A player that hits midrange and three-point jumpers is a threat to the competition and is a valuable piece to any team. Young players looking to make their mark and get a spot on a team must learn proper shot mechanics to improve their field goal percentage. Some get it right fast, while others need a little bit more work.
Here are some of the basics young basketball players need to develop to realize their potential as a shooter:
Balance and Stance
A coach in a basketball camp for high school boys cites that some kids kick their feet out, lean forward, or fade away a little too much on their shot. These may look cool and some players want to imitate their favorite players. However, these are bad habits that ruin shot mechanics. You may hit them every now and then, but it will hurt your field goal percentage.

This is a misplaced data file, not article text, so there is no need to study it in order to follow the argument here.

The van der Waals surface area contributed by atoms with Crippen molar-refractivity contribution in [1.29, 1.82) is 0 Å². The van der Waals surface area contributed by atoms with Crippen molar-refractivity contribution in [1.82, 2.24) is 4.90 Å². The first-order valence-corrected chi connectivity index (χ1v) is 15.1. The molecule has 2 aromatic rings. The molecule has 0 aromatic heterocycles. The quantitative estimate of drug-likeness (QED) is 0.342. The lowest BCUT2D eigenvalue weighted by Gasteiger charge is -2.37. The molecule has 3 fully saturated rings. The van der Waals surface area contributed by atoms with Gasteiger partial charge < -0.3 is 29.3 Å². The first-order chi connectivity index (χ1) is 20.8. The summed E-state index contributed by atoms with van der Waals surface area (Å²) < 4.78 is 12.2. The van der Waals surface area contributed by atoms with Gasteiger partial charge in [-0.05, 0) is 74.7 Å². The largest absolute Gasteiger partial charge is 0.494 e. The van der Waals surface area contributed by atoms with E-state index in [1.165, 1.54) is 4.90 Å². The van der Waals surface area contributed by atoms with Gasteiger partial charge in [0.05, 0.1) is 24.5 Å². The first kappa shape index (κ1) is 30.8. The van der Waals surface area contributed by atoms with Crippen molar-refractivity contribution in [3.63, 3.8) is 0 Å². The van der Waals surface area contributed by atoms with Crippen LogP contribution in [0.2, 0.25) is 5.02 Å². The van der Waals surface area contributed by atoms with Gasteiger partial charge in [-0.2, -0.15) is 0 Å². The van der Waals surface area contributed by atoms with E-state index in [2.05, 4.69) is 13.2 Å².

The best shooters have the right stance and balance before, during, and after they release the ball. Their feet are square with the basket and their body is in-line with it as well. The lead foot (based on your shooting hand) is slightly in front of the other. Bend the knees as most of the power when shooting comes from below.
Motion shooting has two varieties — the former has a quick release without a hitch, while the other has a split second pause before they shoot. The perfect example of a one-motion shooter is Steph Curry and as for a two-motion shooter, it's Ray Allen. Know which one works best for you and your field goal percentage.
The Follow Through
This aspect of your shot isn’t simply about posing and looking cool, it is fundamentally sound. Snap the wrist upon release and do the follow through in a straight line and not moving to the side. Extend the follow through to give your shot direction to either go glass or right in line.
Perfecting your shot mechanics will get you a step closer to your dreams of becoming one of the best basketball players on your team.